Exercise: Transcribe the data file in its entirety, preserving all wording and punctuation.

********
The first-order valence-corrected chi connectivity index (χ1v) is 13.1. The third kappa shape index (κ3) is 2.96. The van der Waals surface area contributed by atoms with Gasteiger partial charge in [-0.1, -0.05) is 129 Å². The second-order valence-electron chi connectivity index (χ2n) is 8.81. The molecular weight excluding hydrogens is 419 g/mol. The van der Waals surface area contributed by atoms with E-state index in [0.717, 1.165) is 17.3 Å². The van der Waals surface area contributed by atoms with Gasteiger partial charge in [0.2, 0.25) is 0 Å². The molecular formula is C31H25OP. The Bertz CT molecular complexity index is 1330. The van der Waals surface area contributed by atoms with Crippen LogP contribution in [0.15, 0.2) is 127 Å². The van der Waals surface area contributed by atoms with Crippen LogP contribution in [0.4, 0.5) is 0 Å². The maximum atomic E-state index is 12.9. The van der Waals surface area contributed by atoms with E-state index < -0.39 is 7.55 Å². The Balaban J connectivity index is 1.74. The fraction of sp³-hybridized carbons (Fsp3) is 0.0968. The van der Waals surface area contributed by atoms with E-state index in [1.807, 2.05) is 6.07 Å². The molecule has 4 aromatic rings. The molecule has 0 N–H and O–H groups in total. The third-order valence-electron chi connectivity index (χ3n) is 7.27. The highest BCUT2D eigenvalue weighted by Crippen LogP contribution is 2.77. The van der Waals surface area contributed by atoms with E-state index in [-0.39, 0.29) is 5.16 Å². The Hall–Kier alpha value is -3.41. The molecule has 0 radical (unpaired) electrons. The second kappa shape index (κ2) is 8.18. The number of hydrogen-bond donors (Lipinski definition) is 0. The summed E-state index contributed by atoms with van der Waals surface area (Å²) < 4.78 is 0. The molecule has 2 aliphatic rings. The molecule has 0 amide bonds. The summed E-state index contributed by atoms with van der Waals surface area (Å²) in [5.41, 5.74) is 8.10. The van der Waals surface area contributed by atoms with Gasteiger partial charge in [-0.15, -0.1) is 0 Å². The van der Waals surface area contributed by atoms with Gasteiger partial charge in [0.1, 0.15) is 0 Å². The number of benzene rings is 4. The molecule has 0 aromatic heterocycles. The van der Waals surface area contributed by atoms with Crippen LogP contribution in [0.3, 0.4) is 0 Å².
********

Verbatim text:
The first-order valence-corrected chi connectivity index (χ1v) is 13.1. The third kappa shape index (κ3) is 2.96. The van der Waals surface area contributed by atoms with Gasteiger partial charge in [-0.1, -0.05) is 129 Å². The second-order valence-electron chi connectivity index (χ2n) is 8.81. The molecular weight excluding hydrogens is 419 g/mol. The van der Waals surface area contributed by atoms with E-state index in [0.717, 1.165) is 17.3 Å². The van der Waals surface area contributed by atoms with Gasteiger partial charge in [0.2, 0.25) is 0 Å². The molecular formula is C31H25OP. The Bertz CT molecular complexity index is 1330. The van der Waals surface area contributed by atoms with Crippen LogP contribution in [0.15, 0.2) is 127 Å². The van der Waals surface area contributed by atoms with Crippen LogP contribution in [0.4, 0.5) is 0 Å². The maximum atomic E-state index is 12.9. The van der Waals surface area contributed by atoms with E-state index < -0.39 is 7.55 Å². The Balaban J connectivity index is 1.74. The fraction of sp³-hybridized carbons (Fsp3) is 0.0968. The van der Waals surface area contributed by atoms with E-state index in [1.807, 2.05) is 6.07 Å². The molecule has 4 aromatic rings. The molecule has 0 N–H and O–H groups in total. The third-order valence-electron chi connectivity index (χ3n) is 7.27. The highest BCUT2D eigenvalue weighted by Crippen LogP contribution is 2.77. The van der Waals surface area contributed by atoms with E-state index in [-0.39, 0.29) is 5.16 Å². The Hall–Kier alpha value is -3.41. The molecule has 0 radical (unpaired) electrons. The second kappa shape index (κ2) is 8.18. The number of hydrogen-bond donors (Lipinski definition) is 0. The summed E-state index contributed by atoms with van der Waals surface area (Å²) < 4.78 is 0. The molecule has 2 aliphatic rings. The molecule has 0 amide bonds. The summed E-state index contributed by atoms with van der Waals surface area (Å²) in [5.41, 5.74) is 8.10. The van der Waals surface area contributed by atoms with Gasteiger partial charge in [-0.15, -0.1) is 0 Å². The van der Waals surface area contributed by atoms with Gasteiger partial charge in [0.1, 0.15) is 0 Å². The number of benzene rings is 4. The molecule has 0 aromatic heterocycles. The van der Waals surface area contributed by atoms with Crippen LogP contribution in [0.3, 0.4) is 0 Å².